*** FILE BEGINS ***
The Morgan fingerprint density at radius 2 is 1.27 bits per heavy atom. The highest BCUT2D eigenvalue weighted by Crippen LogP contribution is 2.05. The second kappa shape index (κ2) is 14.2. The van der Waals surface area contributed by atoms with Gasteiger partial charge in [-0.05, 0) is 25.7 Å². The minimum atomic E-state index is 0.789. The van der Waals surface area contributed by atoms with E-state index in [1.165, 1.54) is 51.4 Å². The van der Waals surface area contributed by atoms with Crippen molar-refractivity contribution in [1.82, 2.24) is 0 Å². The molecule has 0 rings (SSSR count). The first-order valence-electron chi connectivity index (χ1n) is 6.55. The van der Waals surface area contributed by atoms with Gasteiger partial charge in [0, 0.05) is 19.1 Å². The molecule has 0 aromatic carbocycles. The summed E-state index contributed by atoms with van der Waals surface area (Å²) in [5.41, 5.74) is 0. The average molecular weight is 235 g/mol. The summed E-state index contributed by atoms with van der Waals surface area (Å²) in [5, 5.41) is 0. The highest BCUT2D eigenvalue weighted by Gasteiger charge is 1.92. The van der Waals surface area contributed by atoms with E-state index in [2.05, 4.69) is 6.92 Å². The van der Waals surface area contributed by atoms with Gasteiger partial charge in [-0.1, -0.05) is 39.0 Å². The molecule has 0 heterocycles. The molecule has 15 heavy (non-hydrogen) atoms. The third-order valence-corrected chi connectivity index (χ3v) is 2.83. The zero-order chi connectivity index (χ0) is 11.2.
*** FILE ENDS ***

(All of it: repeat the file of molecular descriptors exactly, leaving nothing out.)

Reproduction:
The Morgan fingerprint density at radius 2 is 1.27 bits per heavy atom. The highest BCUT2D eigenvalue weighted by Crippen LogP contribution is 2.05. The second kappa shape index (κ2) is 14.2. The van der Waals surface area contributed by atoms with Gasteiger partial charge in [-0.05, 0) is 25.7 Å². The minimum atomic E-state index is 0.789. The van der Waals surface area contributed by atoms with E-state index in [1.165, 1.54) is 51.4 Å². The van der Waals surface area contributed by atoms with Crippen molar-refractivity contribution in [1.82, 2.24) is 0 Å². The molecule has 0 rings (SSSR count). The first-order valence-electron chi connectivity index (χ1n) is 6.55. The van der Waals surface area contributed by atoms with Gasteiger partial charge in [0, 0.05) is 19.1 Å². The molecule has 0 aromatic carbocycles. The summed E-state index contributed by atoms with van der Waals surface area (Å²) in [5.41, 5.74) is 0. The average molecular weight is 235 g/mol. The summed E-state index contributed by atoms with van der Waals surface area (Å²) in [5, 5.41) is 0. The highest BCUT2D eigenvalue weighted by Gasteiger charge is 1.92. The van der Waals surface area contributed by atoms with E-state index in [2.05, 4.69) is 6.92 Å². The van der Waals surface area contributed by atoms with Gasteiger partial charge in [-0.1, -0.05) is 39.0 Å². The molecule has 0 heterocycles. The molecule has 15 heavy (non-hydrogen) atoms. The third-order valence-corrected chi connectivity index (χ3v) is 2.83. The zero-order chi connectivity index (χ0) is 11.2.